Appellate Judge James A. Stewart cried during Skyfall, but didn't have any hankies left after this one.
"I'm afraid, old chap, it really rather looks like we're in the soup."—Jonathan Dakers
Period dramas are all the rage nowadays in the wake of Downton Abbey. Myself, I've reviewed the new Upstairs, Downstairs and Magic City for DVD Verdict. The above, of course, are filtered through modern eyes, with full knowledge of the years between their settings and their viewers.
My Brother Jonathan, in contrast, is taken from Francis Brett Young's actual "Edwardian romance novel." There may be a touch of modern reshuffling in the adaptation, but the story doesn't seem to have been tinkered with much.
There are a few flashbacks, but the story starts in 1908…
Facts of the Case
Jonathan (Daniel Day-Lewis, Lincoln) is working at the hospital when he learns his father was in an accident. As the news of his father's death sinks in, Jonathan recalls how his father always liked brother Harold (Benedict Taylor, Beau Geste) best. Then news of the family's finances sinks in for both brothers. Jonathan falls for restless Edie (Caroline Bliss, The Living Daylights), who passes in and out of his life as he embarks on general practice. Treating low-income patients, Jonathan gets to know Rachel (Barbara Kellerman, The Lion, the Witch and the Wardrobe), the daughter of his practice partner—and she comes to love him.
The DVD cover describes the source for My Brother Jonathan, Francis Brett Young's book, as an "Edwardian romance novel." Actually, I'd call it more melodrama than romance. It's not just that Jonathan loves Edie, who doesn't want to settle down—at least with him. Brother Harold chides Jonathan at one point for being the sort of bloke who puts others' happiness first, and you realize that Jonathan hasn't let himself fall in love with Rachel, even if he's developing a strong attachment. He just never loosened up for her—or Edie, for that matter.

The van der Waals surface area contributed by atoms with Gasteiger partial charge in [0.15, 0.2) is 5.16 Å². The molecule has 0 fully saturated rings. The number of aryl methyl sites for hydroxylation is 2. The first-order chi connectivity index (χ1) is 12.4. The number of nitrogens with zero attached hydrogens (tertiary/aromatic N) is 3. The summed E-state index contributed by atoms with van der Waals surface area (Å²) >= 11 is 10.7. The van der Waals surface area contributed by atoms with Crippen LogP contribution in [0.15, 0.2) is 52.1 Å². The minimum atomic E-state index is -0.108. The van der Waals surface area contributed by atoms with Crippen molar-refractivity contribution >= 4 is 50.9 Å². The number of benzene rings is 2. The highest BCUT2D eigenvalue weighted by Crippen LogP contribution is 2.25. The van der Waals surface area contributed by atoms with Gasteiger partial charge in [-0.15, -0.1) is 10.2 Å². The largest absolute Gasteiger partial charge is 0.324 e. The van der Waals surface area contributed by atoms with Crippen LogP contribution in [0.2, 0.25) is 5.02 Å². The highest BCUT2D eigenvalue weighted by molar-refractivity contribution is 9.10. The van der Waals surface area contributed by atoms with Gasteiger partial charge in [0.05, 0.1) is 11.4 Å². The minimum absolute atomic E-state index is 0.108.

Sadder still, as Jonathan comes to that realization himself and sets out to rectify his mistake, fate intervenes in, shall we say, particularly fictional ways. I kept hoping there'd be a happy ending—or at least figuring that Young was running out of bad things to happen to poor Jonathan. I hoped in vain. As a romance, Edwardian or otherwise, My Brother Jonathan is a downer.
Still, there are moments when My Brother Jonathan comes alive. James Andrew Hall's adaptation wisely emphasizes Jonathan's battle to make the local hospital accessible to people without means. He keeps fighting—with encouragement from Rachel—even as his own first operation ends in failure. Daniel Day-Lewis makes Jonathan's determination even as he's confronted with his own fallibility fascinating to watch. His performance in this plot thread—mainly in the second and third episodes—makes the unlikely ending chapter a little less painful. Barbara Kellerman's performance as Rachel, conveying deep emotion with an expression or glance, also helps, but given the melodramatic nature of the romantic storyline, it's a blessing that she's very involved in Jonathan's struggles to open up the hospital.
I found no problems with the picture quality. My Brother Jonathan only dates back to 1985, and the concept of reruns was fully understood by then, so there aren't flickers or spots to worry about. The only bonus feature is a travelogue from the Day Out series, which takes a look at Dudley, a town in the Black Country, where My Brother Jonathan is set. It's barely related to the miniseries, but interesting.
The Rebuttal Witnesses
Since the BBC's DVD package emphasizes Daniel Day-Lewis' role, he may have a few fans. He delivers an excellent performance; my qualms about My Brother Jonathan are about the story as a whole. Also, if there are any fans of the original novel out there, I doubt there will ever be a better retelling of this story. I haven't seen the 1948 movie, but I'm not planning to seek it out.
Two strong performances make My Brother Jonathan watchable, but if you're not in the mood for a tearjerker, the ending could hurt. Ouch! If you're particularly in the mood to see everyone live miserably ever after, this is the perfect miniseries for you.
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Scales of Justice
Studio: BBC Video
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